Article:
Contrary to George C. Williams, moral judgments of nature are not appropriate, whereas affirmation of the intrinsic value of creation is. The concern for offspring and kin identified by Williams as the principle force of evolution is not inherently evil in its operation in human society. Instead of juxtaposing it as enemy to justice and altruism, we should try to extend the scope of felt kinship to the whole human race.
creation • evolution • morality • nature • selfishness
John B. Cobb, Jr., is Ingraham professor of theology at the School of Theology at Claremont and Avery professor of religion at the Claremont Graduate School, Claremont, California 91711.
Reply to Comments on Huxleys Evolution and Ethics in Sociobiological Perspective by George C. Williams
I agree with comments suggesting that humans must make an unremitting effort to expand a circle of sympathy for others. However, I disagree with the idea, expressed by everyone except Sarah Hrdy, that evolution is in some sense consistently good.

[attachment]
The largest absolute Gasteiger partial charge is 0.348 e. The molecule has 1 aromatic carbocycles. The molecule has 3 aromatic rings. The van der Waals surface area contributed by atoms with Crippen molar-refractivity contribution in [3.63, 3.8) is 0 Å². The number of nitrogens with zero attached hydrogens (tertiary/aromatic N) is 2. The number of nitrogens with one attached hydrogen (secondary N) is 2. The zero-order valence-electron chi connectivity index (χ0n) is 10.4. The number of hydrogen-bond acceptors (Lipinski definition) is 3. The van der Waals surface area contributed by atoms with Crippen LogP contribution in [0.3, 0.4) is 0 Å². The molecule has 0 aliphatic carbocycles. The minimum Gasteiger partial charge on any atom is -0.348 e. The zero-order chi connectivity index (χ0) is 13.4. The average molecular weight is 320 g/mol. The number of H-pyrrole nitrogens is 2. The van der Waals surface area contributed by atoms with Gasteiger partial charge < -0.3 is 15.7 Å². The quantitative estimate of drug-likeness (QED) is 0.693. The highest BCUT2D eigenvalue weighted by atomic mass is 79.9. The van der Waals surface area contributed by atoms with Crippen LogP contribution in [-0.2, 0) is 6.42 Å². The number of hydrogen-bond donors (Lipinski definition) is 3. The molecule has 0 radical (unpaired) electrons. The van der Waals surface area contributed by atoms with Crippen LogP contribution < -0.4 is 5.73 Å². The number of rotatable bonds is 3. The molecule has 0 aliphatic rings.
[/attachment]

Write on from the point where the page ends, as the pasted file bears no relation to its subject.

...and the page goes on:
development • evolution • Thomas H. Huxley • morality • sociobiology
George C. Williams is professor of biology at Queen's University, Kingston, Ontario, Canada K7L 3N6.
Social Darwinism and Natural Theodicy by David Oates
Despite the harsh scientific basis of Social Darwinism, its followers strove to unify nature with humane feelings-for world views necessarily attempt such reconciliations. To answer the difficult "problem of evil" posed by natural selection and survival of the fittest, Social Darwinists such as Charles Darwin, Alfred Russel Wallace, and Herbert Spencer resorted to three kinds of theodicy: sentimental denial of the problem, belief in progress, and belief in perfection. Spencer's writings particularly display at different times both a rigid individualism and a softer organicism. Eventually, however, T. H. Huxley would abandon the attempt, acknowledging in effect that no complete world view was possible.
individualism • organicism • problem of evil • progress • Social Darwinism • theodicy
David Oates is assistant professor of English at Northrop University, 5800 W. Arbor Vitae St., Los Angeles, California 90045. This article grew out of his examination of contemporary interactions of science and literature.
Darwinism: Still a Challenge to Philosophy by Franz M. Wuketits